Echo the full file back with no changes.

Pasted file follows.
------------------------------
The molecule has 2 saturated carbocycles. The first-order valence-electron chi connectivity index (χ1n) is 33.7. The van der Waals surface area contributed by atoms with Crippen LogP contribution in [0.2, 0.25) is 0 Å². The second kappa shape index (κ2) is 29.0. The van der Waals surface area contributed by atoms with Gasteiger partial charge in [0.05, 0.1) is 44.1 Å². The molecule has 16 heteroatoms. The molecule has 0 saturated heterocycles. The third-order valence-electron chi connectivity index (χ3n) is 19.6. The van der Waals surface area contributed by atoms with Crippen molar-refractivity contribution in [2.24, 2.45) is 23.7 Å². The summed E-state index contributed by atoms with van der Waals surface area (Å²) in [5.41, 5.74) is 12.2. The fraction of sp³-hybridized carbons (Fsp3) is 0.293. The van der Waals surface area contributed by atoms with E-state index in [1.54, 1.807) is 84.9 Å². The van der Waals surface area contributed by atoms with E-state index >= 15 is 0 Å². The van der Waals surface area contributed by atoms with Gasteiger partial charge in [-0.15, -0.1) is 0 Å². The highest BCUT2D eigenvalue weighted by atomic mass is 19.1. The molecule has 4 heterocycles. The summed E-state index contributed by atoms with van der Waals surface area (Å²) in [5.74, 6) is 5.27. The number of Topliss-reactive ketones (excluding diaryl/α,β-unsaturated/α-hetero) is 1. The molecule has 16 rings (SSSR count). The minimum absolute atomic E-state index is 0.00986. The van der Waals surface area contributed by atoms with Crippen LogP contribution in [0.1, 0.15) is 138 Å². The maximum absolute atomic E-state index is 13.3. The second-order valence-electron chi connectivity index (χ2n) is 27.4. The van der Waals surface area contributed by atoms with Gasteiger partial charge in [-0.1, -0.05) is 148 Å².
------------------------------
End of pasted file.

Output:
The molecule has 2 saturated carbocycles. The first-order valence-electron chi connectivity index (χ1n) is 33.7. The van der Waals surface area contributed by atoms with Crippen LogP contribution in [0.2, 0.25) is 0 Å². The second kappa shape index (κ2) is 29.0. The van der Waals surface area contributed by atoms with Gasteiger partial charge in [0.05, 0.1) is 44.1 Å². The molecule has 16 heteroatoms. The molecule has 0 saturated heterocycles. The third-order valence-electron chi connectivity index (χ3n) is 19.6. The van der Waals surface area contributed by atoms with Crippen molar-refractivity contribution in [2.24, 2.45) is 23.7 Å². The summed E-state index contributed by atoms with van der Waals surface area (Å²) in [5.41, 5.74) is 12.2. The fraction of sp³-hybridized carbons (Fsp3) is 0.293. The van der Waals surface area contributed by atoms with E-state index in [1.54, 1.807) is 84.9 Å². The van der Waals surface area contributed by atoms with E-state index >= 15 is 0 Å². The van der Waals surface area contributed by atoms with Gasteiger partial charge in [-0.15, -0.1) is 0 Å². The highest BCUT2D eigenvalue weighted by atomic mass is 19.1. The molecule has 4 heterocycles. The summed E-state index contributed by atoms with van der Waals surface area (Å²) in [5.74, 6) is 5.27. The number of Topliss-reactive ketones (excluding diaryl/α,β-unsaturated/α-hetero) is 1. The molecule has 16 rings (SSSR count). The minimum absolute atomic E-state index is 0.00986. The van der Waals surface area contributed by atoms with Crippen LogP contribution in [0.1, 0.15) is 138 Å². The maximum absolute atomic E-state index is 13.3. The second-order valence-electron chi connectivity index (χ2n) is 27.4. The van der Waals surface area contributed by atoms with Gasteiger partial charge in [-0.1, -0.05) is 148 Å².